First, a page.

August 21, 2011

Libyan Revolutionaries Storm Tripoli

In a quick turnaround from the assassination of Abdul Fatah Younis, military chief of Libya’s National Transitional Council, Western media is now reporting “the last hours of the Gaddafi regime.” European capitals are especially relieved to see Tripoli's clouds part. Meanwhile President Barack Obama, also under increasing domestic pressure, added to history’s moment from Martha’s Vineyard.

We haven’t written much on Libya since we lurk in the darker areas of U.S. foreign policy, but we’ve followed its military developments closely and support NATO’s assistance to the revolutionaries. By mismanaging expectations, Western governments committed a fundamental error of insurgency and counterinsurgency alike. At this point we doubt that Muammar Gaddafi will surrender (since he’s lost almost all negotiating leverage) and could be preparing to launch a viscous counterattack. If he lays low, he must choose between fleeing the country, hiding and mounting an insurgency with his remaining forces.

Monday morning in Tripoli is still witnessing history though:
On Saturday, rebels were still fighting to take the east of Zawiyah, 30 miles to the west. Then, as dusk fell and Libyans were celebrating the end of the daily Ramadan fast, a group of young men took over the Ben Nabi and other mosques in the centre of Tripoli, announcing a new uprising from within through loud-speakers normally used for the call to prayer. By midnight, there was fighting on the streets of the capital and defenses on the outskirts were crumbling.

Sunday, August 21

Midnight: In a co-ordinated assault, NATO bombs fell around the Gaddafi leadership compound of Bab al-Aziziya as fighting continued on the streets. Regime spokesmen said that a few rebels had crept into the city but been crushed. But the sound of shooting continues.

1.45: Col Gaddafi broadcasts live by telephone, congratulating his supporters for repelling the "rats" who had attacked Tripoli. "We have to put an end to this masquerade. You must march by the millions to free the destroyed towns," he says.
Abdel Salam Jalloud, Col Gaddafi's former prime minister and number two who fell out of favour in the Nineties, appears on television from Rome to call on Tripoli to rise up. He had defected on Friday.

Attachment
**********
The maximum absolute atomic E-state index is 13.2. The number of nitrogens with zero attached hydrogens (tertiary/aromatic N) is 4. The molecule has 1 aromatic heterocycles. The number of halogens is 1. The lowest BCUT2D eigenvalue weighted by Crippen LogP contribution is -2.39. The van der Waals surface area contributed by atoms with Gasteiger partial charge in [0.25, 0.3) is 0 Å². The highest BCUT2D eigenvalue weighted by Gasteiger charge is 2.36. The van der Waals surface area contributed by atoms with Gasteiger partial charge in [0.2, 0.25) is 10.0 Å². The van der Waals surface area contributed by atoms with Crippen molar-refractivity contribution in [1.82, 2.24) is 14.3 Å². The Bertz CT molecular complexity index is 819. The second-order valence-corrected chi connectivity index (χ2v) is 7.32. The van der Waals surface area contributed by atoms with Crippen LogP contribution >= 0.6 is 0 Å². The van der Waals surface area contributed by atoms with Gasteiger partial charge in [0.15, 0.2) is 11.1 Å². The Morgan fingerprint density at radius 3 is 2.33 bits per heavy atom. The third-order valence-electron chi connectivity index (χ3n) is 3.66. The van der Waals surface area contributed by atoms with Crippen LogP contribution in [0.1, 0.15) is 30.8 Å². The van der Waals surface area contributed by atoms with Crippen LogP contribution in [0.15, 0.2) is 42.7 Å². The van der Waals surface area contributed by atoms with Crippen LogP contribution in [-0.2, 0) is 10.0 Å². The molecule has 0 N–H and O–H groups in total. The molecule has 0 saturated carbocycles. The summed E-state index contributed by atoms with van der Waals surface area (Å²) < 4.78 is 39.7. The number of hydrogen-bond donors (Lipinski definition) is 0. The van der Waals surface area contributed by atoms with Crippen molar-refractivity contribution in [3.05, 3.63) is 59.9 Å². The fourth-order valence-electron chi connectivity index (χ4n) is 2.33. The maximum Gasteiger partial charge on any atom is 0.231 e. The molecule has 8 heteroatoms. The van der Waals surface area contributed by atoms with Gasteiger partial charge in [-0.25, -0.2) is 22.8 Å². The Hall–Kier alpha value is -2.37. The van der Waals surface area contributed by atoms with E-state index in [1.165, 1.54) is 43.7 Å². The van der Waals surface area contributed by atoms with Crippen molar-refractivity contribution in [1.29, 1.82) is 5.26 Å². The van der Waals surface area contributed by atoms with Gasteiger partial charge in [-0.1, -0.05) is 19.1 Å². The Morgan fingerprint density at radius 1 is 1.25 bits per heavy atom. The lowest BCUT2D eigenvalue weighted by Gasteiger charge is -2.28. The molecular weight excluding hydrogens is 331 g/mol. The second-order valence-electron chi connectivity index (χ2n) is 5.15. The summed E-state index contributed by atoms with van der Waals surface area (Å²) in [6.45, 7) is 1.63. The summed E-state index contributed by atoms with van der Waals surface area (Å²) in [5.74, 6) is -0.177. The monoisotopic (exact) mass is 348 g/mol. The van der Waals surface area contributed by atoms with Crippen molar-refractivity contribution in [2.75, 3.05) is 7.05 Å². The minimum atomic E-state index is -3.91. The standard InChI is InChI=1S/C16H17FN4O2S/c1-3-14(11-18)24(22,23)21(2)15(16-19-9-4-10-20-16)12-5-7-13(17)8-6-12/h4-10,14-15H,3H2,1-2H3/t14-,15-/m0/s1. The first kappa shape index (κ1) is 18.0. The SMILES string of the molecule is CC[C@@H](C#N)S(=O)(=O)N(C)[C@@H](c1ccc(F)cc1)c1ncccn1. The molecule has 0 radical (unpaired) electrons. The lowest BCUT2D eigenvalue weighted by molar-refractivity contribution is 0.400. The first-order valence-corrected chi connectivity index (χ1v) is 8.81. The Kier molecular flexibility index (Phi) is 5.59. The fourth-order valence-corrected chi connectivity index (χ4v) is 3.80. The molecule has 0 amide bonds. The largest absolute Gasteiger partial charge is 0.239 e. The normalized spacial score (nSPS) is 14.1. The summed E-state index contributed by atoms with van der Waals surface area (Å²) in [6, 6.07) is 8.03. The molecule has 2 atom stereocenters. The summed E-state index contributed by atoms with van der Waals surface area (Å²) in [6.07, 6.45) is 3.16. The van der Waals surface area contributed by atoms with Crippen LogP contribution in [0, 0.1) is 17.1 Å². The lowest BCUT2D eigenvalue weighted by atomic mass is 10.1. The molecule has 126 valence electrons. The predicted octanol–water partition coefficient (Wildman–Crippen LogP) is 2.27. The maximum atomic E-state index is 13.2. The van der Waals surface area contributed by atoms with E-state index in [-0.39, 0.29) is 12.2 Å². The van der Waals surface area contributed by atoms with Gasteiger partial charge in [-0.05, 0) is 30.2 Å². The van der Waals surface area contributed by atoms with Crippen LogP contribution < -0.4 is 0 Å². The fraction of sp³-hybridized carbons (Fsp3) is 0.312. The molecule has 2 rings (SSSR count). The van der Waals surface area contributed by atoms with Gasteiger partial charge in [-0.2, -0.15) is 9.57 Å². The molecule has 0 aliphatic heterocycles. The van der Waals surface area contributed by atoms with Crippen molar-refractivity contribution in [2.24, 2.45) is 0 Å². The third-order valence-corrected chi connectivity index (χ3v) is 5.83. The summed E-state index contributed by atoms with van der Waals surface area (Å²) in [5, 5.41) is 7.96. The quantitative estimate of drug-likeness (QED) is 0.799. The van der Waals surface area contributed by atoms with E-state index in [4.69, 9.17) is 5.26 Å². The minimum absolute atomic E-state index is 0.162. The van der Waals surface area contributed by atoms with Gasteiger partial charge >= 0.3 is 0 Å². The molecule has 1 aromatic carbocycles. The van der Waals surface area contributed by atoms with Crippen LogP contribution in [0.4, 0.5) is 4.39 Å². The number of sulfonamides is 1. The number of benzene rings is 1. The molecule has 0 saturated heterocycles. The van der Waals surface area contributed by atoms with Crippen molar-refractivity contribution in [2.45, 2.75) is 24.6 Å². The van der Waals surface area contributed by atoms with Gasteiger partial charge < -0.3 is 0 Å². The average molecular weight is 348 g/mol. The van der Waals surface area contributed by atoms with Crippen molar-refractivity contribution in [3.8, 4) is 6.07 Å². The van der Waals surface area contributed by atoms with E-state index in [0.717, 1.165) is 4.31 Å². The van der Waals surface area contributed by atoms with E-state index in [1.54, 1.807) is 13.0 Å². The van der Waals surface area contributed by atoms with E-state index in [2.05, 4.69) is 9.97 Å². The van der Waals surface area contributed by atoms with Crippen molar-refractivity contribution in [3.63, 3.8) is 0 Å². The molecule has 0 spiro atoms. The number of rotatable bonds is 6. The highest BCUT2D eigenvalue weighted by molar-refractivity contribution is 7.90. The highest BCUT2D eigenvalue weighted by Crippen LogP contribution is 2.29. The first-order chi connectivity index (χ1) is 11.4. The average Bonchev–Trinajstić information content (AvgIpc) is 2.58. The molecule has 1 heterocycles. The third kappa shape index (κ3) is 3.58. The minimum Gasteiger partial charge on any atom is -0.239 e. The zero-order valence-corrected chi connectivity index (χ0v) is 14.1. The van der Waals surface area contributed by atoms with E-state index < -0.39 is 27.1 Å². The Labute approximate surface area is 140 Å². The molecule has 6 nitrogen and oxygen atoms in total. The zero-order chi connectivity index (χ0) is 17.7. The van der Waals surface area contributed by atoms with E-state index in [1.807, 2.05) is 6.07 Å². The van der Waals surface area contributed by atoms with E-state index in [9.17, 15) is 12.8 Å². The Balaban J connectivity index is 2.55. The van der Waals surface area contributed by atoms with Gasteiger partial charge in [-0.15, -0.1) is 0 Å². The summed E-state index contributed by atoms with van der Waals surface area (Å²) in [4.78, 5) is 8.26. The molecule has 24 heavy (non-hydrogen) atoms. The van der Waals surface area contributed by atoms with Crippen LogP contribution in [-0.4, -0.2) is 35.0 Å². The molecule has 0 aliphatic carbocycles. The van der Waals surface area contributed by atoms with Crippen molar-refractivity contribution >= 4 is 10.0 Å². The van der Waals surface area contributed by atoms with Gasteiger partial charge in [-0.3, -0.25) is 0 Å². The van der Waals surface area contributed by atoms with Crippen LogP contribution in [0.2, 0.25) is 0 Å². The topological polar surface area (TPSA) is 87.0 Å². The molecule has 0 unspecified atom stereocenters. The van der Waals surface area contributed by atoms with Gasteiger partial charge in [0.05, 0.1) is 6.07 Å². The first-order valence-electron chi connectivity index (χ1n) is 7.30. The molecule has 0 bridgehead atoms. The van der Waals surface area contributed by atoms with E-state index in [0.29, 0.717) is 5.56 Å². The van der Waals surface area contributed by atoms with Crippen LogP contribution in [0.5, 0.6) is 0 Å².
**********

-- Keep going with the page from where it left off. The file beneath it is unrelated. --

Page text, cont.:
4am: Rebels report fighting is under way in traditionally anti-Gaddafi eastern suburbs of Souk al-Jumaa and Tajoura

4.30am: State television shows Saif al-Islam addressing supporters. "You will never see us as Libyans surrender and raise the white flag: that is impossible," he says, though it is not clear when the footage was shot.

Dawn: a boat containing hundreds of fighters from Misurata lands on beaches to the east of the city to reinforce the uprising in Tajoura and the eastern suburbs.
9am: Rebel forces move east from Zawiyah, reaching 20 miles from Tripoli's centre.

10.30am: Sniper fire reported from roofs of Bab al-Aziziya

Noon: Rebels take town of Gaddayem on Tripoli's western outskirts. Gaddafi forces still shelling front lines.

1pm: Rebel leadership in Benghazi announces "Operation Mermaid Dawn" is under way to encircle Col Gaddafi through military advance from the west and uprising in the east of the city. Regime spokesman Moussa Ibrahim says "thousands and thousands" of troops and volunteers are ready to defend Tripoli.

3pm: After seizing village of Maya, rebels to the west reach 15 miles from the city centre, near the headquarters of Libya's strongest fighting force, the 32nd or Khamis Brigade.

5pm: Rebels seize Khamis Brigade base as government troops flee. Fighting continues on the streets of the city itself.

6pm: Fighting reported inside the Mitiga Airbase, the main military airport.

6.45pm: Col Gaddafi makes a new appeal for residents to come out and defend the city. He says he is still in Tripoli, keeping his promise to stay, and that he will not surrender. But the rebel army is now seven miles away.

8pm: Rebels said to be in control of eastern suburbs of Tripoli, and negotiating the surrender of the Mitiga Airbase. In the centre, pro-regime forces open fire near Bab al-Aziziya and the Rixos Hotel.